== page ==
A New Use for Scrap Cutoffs?

It’s common among woodworkers to feel some reluctance at throwing scraps away (I could make something out of that!), but if you share a shop with your spouse, it gets doubly difficult. Carole Rothman, who built the Holiday Gift Box featured in the December 2013 issue of Woodworker’s Journal, as well as the Cherry Jewelry Box from June 2013, recently shared on her blog, Scroll Saw Bowls, what her husband Joe made from some of her bowl cutoffs:




Anybody else with a great use for cutoffs?

Shop Cabinets, Production Style

Shop Cabinets

May 2013: One cabinet down, seven more to go. The process of “settling in” continues.

Whoever first said that if you enjoy what you do, you’ll never work a day in your life, must have been a woodworker. Or maybe a magazine editor. In any case, it sure sums up how I feel about my job, which is equal parts of both vocations. I’m pretty sure a coal miner would rather not dig more coal when he or she is off the clock, and I know quite a few schoolteachers that don’t dream about teaching once summer break begins. (My wife is one of them!)

But what do I do when I’m not building something for the magazine or testing a bunch of new tools? Well, oftentimes, I’m woodworking. Or I’m trying out some new tool. And whether I’m building for the magazine or for myself, the way I feel about it is exactly the same. The experience is equally satisfying, whether I’m earning a living or just wrapping up a personal project on a Sunday afternoon.

The top snapshot here will give you a glimpse of what I’ve currently got “cooking” in the shop, and as luck would have it, there are a few “down” days between getting the last issue off to press and starting our work on a new print issue. So, I’m squeezing in some time to work on a bank of four upper and base cabinets for the shop. It’s sort of an anniversary project, you might say. Almost a year ago to the day, I was moving into this shop space (see photo, below), and I’ve had these cabinets rattling around in the back of my mind ever since. But, while working for a woodworking magazine might seem like a gravy job to many folks that only woodwork after dinner and on the weekends, we on staff actually have way too much to do most of the time. So, like you, many of my woodworking projects take a back seat until I can get around to them. (My wife will attest to that, too. She’s been waiting for a new closet closet I’ve promised to build her for two years…)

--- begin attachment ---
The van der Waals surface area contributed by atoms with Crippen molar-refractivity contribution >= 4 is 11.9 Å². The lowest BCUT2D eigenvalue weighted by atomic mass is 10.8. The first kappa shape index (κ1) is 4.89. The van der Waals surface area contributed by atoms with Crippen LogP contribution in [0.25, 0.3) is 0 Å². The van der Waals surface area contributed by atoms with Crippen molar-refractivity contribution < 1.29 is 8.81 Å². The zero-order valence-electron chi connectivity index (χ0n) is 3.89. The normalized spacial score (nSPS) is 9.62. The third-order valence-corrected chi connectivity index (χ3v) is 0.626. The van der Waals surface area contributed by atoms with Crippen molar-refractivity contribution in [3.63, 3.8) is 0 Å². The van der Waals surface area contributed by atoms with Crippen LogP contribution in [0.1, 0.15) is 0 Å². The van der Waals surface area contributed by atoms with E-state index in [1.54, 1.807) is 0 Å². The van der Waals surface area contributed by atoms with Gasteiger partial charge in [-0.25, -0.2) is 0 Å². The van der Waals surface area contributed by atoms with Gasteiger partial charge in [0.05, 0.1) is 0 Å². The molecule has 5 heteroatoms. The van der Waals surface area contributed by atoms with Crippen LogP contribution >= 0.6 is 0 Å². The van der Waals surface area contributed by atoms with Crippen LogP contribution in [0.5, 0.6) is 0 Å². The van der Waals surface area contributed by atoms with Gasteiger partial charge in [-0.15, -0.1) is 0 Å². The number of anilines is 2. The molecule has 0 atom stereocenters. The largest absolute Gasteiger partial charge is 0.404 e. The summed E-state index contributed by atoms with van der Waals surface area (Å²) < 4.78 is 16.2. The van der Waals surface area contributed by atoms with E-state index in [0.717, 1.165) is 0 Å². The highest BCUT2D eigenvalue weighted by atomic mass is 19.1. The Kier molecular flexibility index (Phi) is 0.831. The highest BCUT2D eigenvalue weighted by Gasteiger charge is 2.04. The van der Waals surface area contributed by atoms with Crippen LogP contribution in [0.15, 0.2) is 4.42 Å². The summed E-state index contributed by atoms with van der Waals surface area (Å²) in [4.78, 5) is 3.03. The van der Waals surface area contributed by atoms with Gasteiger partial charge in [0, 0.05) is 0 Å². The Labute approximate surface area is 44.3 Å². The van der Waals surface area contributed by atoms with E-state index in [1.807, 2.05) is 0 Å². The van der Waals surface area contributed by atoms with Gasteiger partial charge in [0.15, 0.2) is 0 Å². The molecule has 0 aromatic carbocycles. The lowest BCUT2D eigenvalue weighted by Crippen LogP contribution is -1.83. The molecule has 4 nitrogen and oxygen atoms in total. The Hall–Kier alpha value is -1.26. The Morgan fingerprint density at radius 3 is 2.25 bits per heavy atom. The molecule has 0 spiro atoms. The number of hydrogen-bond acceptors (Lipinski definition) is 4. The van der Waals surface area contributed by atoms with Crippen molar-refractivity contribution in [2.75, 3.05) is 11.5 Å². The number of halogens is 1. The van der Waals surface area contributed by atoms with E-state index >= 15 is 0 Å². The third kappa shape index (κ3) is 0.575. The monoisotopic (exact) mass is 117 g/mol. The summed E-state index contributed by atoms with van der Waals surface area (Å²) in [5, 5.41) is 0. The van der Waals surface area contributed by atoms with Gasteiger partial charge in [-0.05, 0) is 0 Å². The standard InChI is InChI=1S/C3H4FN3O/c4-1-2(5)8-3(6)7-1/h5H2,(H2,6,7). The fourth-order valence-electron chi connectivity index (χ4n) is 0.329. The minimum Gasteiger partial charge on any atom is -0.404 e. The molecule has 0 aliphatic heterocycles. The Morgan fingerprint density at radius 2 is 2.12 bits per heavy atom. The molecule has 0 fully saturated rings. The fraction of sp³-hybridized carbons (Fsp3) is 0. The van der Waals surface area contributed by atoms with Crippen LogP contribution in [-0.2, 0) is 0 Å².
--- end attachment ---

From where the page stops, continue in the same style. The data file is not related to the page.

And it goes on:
May 2012: I’m just starting to move into the new shop. Paint is barely dry.

I’m really enjoying the process of working on these cabinets. For one thing, I can imagine how much they are going to improve my storage situation in the shop. I have boxes and boxes of shop stuff that still has no place to go … but soon, it will. It’s also nice to make multiples of the same thing. Usually for the magazine, we build one prototype of a project and then a second for the article. Changeover from one project to the next is pretty quick and constant, but this time I can take the Henry Ford approach. On the bench, I’m just about to assemble seven more sets of doors. It only makes sense to get one machine setup ready, then blast through them all at the same time, before moving on to the next phase. There’s a lot of repetition, to be sure, but that gives me time to think, plan the next step and enjoy the process of making something with my hands — even if that’s an exercise I’m blessed to be able to do about 50 weeks of every year.

Here’s to hoping that you find the same sense of satisfaction that I do in this wonderful craft we all share — whether you get paid for it, or not.

Catch you in the shop,

Chris Marshall, Senior Editor

Dreams of Springtime and Shop Improvement

When it comes to weather, we’ve had a true embarrassment of riches here in California this winter. Although the beginning of this year has been the driest in recent memory, it’s hard to argue with sunny days and shirtsleeve weather at a time when folks in other parts of the country are freezing and getting snow shovel blisters.